(v) And care to fill us on the time opposition manager Billy McNeill chased you down the players tunnel at Manchester City and you barricaded yourself in the team dressing room after you gave him some stick on the sidelines?
Frenchie: The Billy McNeill story was a strange one really, we were playing Man City away, and we were sitting in the dug-outs and I was looking to my left towards their bench, when Kevin Gage took out their winger on the touchline, McNeill went mad and looked at our bench as I was the nearest to him, he shouted at me saying ” What are you F****** laughing at!” Which I was. At half-time as we were walking down the tunnel, he came after me like a mad man, and he was a big guy. I jumped into the dressing room, and pushed the metal kit skip against the door to stop him getting in, I was pushing the door from the inside to make sure he wasn’t getting in. After he’d gone, Harry came in and thought it was absolutely hilarious, no more was said but I didn’t go in for a drink with him after the game.
(vi) Harry upped and left Wimbledon firstly for an ill-fated time at Watford and then on to Sheffield United where he brought in several players and staff (including you) from his Wimbledon days. How did you adapt? The dressing room soon divided so poisonously north v south that five-a-sides were banned in training. What was the gaffer’s solution and the outcome?
Frenchie: Sheffield United was a really exciting time for me, of course it was a complete change to what we had at Wimbledon. Big crowds, big expectations. It became a new way of life for me and I’ve stayed in Sheffield ever since and started a new family. The Sheffield lads are brilliant, but we did start to get some unrest in the dressing room between those from the north and those from the south, which had started as a joke, but was starting to get out of hand. Bassett’s idea of a cure was to get the players away and to get it sorted out. So myself and John Greaves the kit man, were told we were driving two minibuses to some god forsaken army camp in Wales with the first team squad. This was straight after a reserve game at Rotherham, and by the time we got to Wales I was as tired as I’ve ever been in my life. We had four days down there, but there was never any sign of Harry. So myself and the kit man were left to sort it out. There are too many strands to tell all of the stories that occurred at the camp but sufficed to say it ended in a punch up with some of the players making their own way home, after that the Blades went on a great run and calm was restored. Well done me and John Greaves.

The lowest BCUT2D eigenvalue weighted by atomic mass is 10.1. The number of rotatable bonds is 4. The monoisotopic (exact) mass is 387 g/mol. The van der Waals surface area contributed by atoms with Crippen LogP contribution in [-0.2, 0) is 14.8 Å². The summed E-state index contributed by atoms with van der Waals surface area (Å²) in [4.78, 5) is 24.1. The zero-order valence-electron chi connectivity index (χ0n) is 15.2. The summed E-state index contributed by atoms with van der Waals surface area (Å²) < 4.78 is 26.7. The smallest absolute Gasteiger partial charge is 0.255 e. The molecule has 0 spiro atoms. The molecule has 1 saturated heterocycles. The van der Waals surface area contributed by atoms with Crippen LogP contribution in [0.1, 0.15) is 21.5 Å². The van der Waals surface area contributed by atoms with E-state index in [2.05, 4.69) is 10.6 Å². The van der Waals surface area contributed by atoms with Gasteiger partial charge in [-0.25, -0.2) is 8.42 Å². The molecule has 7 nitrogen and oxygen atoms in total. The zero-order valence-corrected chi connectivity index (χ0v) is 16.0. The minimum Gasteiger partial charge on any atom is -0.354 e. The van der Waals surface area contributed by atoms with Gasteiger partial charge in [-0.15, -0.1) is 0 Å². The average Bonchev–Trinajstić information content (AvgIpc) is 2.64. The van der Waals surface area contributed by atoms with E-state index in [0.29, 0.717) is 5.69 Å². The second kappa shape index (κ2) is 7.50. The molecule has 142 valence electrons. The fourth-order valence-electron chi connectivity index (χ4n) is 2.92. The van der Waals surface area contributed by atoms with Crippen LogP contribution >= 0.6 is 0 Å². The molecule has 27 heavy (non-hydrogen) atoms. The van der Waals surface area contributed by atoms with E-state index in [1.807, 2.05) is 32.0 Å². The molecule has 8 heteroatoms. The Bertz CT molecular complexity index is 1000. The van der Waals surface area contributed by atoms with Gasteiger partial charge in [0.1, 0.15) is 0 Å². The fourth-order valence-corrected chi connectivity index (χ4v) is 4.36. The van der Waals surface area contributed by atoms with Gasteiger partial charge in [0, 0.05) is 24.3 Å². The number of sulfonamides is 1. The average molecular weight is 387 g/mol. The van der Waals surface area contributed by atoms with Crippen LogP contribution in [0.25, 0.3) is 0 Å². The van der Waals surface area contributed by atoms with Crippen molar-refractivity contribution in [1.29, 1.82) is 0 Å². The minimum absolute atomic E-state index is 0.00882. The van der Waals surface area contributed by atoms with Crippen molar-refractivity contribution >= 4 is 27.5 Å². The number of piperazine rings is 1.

(vii) I’ve been nudged by a Sheffield United fan to ask you about the Christmas parties in August!!, your famous pink cap and sharing a bed and a haunted flat with Wally Downes and Bob Booker?
Frenchie: The Christmas party was actually my idea, we were having a drink one Friday after training. I said to Harry we never seem to get going until after Christmas, so why don’t we have a Christmas party. Harry seemed to think it was a good idea, and the next day the party was planned. People often asked me why I wore a pink cap, this started when I wanted to get some new golf clubs. So Vinnie said to me, I’ll get you sponsored so you can have some new clubs, but you’ll have to wear a cap with the golf clubs name on it. Hello pink cap. The haunted house in Sheffield where about 12 of us stayed, players and staff. Bob Booker and Me, shared a double bed, one night we both woke up at the same time as we felt the bed was moving, as we looked down there was a figure bouncing on the end of the bed, it frightened both of us to death. We think the figure, may have been the landlord Ian Whitehorne, as perhaps the club hadn’t paid the rent and was getting his revenge. Bob was so scared, he moved out and went to live with Chris Wilder and left me on my own.
Respect to the fans of both clubs.
**** The Derek French interview is reproduced from the Wombles Downunder fanzine. Details on how you can subscribe to Wombles Downunder.